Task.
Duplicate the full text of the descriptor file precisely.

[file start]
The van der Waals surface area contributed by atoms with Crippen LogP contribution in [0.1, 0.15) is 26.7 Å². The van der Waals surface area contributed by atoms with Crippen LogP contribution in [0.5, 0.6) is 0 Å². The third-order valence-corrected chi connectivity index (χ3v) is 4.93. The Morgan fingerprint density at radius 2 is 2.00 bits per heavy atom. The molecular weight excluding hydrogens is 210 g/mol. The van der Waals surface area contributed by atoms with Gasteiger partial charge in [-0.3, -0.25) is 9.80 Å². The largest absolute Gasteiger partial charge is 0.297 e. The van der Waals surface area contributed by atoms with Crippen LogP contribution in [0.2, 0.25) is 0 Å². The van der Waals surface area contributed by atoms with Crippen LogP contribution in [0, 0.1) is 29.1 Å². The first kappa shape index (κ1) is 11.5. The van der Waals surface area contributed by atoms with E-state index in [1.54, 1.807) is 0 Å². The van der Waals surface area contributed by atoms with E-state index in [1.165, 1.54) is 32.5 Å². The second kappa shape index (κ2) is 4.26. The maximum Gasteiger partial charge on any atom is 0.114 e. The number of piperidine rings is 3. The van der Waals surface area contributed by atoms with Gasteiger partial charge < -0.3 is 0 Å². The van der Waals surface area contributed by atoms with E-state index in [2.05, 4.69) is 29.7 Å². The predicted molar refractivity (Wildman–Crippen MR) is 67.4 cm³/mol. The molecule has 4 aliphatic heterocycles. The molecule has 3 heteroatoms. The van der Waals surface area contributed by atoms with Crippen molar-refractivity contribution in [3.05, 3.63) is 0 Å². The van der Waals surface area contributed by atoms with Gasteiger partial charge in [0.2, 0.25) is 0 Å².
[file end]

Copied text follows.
The van der Waals surface area contributed by atoms with Crippen LogP contribution in [0.1, 0.15) is 26.7 Å². The van der Waals surface area contributed by atoms with Crippen LogP contribution in [0.5, 0.6) is 0 Å². The third-order valence-corrected chi connectivity index (χ3v) is 4.93. The Morgan fingerprint density at radius 2 is 2.00 bits per heavy atom. The molecular weight excluding hydrogens is 210 g/mol. The van der Waals surface area contributed by atoms with Gasteiger partial charge in [-0.3, -0.25) is 9.80 Å². The largest absolute Gasteiger partial charge is 0.297 e. The van der Waals surface area contributed by atoms with Crippen LogP contribution in [0.2, 0.25) is 0 Å². The van der Waals surface area contributed by atoms with Crippen LogP contribution in [0, 0.1) is 29.1 Å². The first kappa shape index (κ1) is 11.5. The van der Waals surface area contributed by atoms with E-state index in [1.54, 1.807) is 0 Å². The van der Waals surface area contributed by atoms with E-state index in [1.165, 1.54) is 32.5 Å². The second kappa shape index (κ2) is 4.26. The maximum Gasteiger partial charge on any atom is 0.114 e. The number of piperidine rings is 3. The van der Waals surface area contributed by atoms with Gasteiger partial charge < -0.3 is 0 Å². The van der Waals surface area contributed by atoms with E-state index in [2.05, 4.69) is 29.7 Å². The predicted molar refractivity (Wildman–Crippen MR) is 67.4 cm³/mol. The molecule has 4 aliphatic heterocycles. The molecule has 3 heteroatoms. The van der Waals surface area contributed by atoms with Crippen molar-refractivity contribution in [3.05, 3.63) is 0 Å². The van der Waals surface area contributed by atoms with Gasteiger partial charge in [0.2, 0.25) is 0 Å².